Speaking of giant robots, one shonen subgenre is so classically Japanese that it's practically unique to anime. Known as mecha (pronounced meka, as in mechanical), it's generally identified as originating with Osamu Tezuka's classic Astro Boy. Astro Boy himself, of course, was a sentient robot in his own right. Today, the examplar mecha is considered to be the twin franchises Macross and Gundam, giant humanoid battle machines with human pilots. In fact, it was the original Super Dimension Fortress Macross series, stitched together with two unrelated series to form the TV show Robotech, that aired on American television in the 1980s and helped create what might be called the first generation of American otaku. Mecha can be any number of machines, ranging from the nearly human-sized battle armor in Bubblegum Crisis to the robots that combine to form other robots you might remember from Voltron; this idea began a staple of live-action shows such as Power Rangers. Mecha series are still going strong; even the controversial and psychologically challenging Neon Genesis Evangelion provided the genre with a new direction, one adopted and taken even further by the recent Rahxephon.
But, more often than not, shonen anime emphasizes action, usually combat. A series of battles makes a good device on which to base the chapters of manga or the episodes of a TV series, whether that series is the endless tournaments of Dragon Ball [DragonBall GT; Dragon Ball Z) or the struggle to overcome one's past as in Rurouni Kenshin. The tropes of training, mastering difficult techniques, and overcoming near-certain defeat carry over well into the arena of games, as in Pokemon or Yu-gi-oh. This also carries into sports, but while basketball, baseball, soccer and even tennis shows have been huge hits in Japan, Americans haven't seemed too interested without the additional draw of cute girls, as in Princess Nine, a sort of anime A League of Their Own, or the popular Battle Athletes. The number of sports titles currently available in the States is fairly limited at the moment.
Oh My Goddess!
Those cute girls are often another important subset of the shonen genre, giving rise to what's been dubbed "harem anime," in which one hapless young man finds himself surrounded (usually living in the same house) with a bevy of beautiful girls. Despite copious amounts of fan service, the sweet storylines of shows like Love Hina or Oh My Goddess! are enough to win over even female viewers.
Not that anime has forgotten its female viewers. While comics in America have been until recently a male-oriented affair, in Japan comics aimed at women command an impressive list of titles. These shojo manga are most often romances, drawn in a distinctive, thin-line style that can also be seen in their animated counterparts. A shojo heroine, whether from epic fantasy Fushigi Yugi, comic fable Fruits Basket, or schoolyard drama Boys Over Flowers, could easily find herself surrounded with enough bishonen ("beautiful boys") to make any harem anime jealous. Or, a shojo series might dispense with the heroine altogether, as in the sub-genre yaoi.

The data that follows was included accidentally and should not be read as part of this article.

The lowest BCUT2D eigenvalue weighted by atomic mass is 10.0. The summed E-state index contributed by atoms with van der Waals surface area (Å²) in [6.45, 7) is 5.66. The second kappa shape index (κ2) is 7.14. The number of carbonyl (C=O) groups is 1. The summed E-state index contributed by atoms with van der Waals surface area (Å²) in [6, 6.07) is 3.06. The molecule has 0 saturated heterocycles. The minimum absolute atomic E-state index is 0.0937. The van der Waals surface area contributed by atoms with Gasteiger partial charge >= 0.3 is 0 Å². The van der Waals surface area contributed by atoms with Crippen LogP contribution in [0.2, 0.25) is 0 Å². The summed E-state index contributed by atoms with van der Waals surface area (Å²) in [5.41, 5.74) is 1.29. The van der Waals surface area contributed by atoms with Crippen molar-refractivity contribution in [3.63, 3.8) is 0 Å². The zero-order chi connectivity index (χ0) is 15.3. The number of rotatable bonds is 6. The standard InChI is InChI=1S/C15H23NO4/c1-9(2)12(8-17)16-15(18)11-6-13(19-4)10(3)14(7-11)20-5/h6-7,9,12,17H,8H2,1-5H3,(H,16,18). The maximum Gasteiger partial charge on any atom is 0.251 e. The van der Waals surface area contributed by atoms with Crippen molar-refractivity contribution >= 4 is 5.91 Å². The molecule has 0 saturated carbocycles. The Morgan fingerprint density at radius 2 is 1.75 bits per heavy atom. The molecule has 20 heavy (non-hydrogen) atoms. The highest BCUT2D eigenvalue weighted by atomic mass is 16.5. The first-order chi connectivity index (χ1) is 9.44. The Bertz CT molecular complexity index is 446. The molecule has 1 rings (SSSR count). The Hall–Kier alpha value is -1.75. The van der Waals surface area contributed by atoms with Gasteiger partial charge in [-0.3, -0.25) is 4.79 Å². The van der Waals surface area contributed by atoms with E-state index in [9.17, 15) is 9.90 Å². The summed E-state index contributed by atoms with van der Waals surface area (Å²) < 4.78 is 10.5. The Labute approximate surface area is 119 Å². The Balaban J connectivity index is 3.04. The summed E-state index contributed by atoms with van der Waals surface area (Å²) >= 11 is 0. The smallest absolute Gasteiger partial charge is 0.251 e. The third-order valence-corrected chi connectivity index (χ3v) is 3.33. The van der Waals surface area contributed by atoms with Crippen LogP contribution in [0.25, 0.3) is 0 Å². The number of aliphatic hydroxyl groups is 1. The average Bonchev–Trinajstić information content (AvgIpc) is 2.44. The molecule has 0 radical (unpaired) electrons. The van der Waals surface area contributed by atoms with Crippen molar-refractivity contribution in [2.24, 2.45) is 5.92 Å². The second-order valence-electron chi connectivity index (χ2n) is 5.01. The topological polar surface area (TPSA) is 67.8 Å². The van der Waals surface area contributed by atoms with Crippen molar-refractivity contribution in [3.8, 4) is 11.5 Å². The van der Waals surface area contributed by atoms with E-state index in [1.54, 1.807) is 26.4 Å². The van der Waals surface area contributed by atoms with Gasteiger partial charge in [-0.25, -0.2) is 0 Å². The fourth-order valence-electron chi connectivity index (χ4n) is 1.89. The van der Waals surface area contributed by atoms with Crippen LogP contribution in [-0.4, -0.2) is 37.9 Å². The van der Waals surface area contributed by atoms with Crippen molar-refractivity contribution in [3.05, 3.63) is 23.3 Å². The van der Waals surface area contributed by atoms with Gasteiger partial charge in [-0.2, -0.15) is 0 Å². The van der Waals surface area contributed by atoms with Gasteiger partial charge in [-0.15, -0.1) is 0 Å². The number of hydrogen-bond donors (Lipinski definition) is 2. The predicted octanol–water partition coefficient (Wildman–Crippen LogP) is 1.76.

The shojo genre has also evolved a unique kind of fantasy for its younger audience, the magical girl. In these stories, a seemingly ordinary young girl undergoes a transformation sequence to become a heroine with magical powers; she is then ready to combat evildoers, usually accompanied by a cute animal sidekick. The classic example is most certainly Sailor Moon; see also Saint Tail or Cardcaptor Sakura for other good examples of magical girl series.
And then there's the 'adult' category of anime, hentai, which is essentially animated pornography. Given that 'live-action' pornography was illegal in Japan for many years, the development of hentai anime was all but inevitable. Japanese obscenity laws have usually forbidden the depiction of adult genitalia, however, which led to the offending parts often being blocked out or depicted symbolically, such as with glowing cones of light in lieu of actual organs. In fact, efforts to circumvent this ban led to hentai's most infamous subgenre, tentacle porn (Urotsukidoji) -- so named because an alien, demon or monster will have dozens - or even hundreds - of phallic pseudopodia, while men and women can have genitalia that mutate into tentacles. In some cases it's enough for the censors that no pubic hair is shown, which animators easily comply with by drawing characters without pubic hair. Hentai runs the gamut from content no racier than a R-rated movie to what would be classified as hardcore porn.
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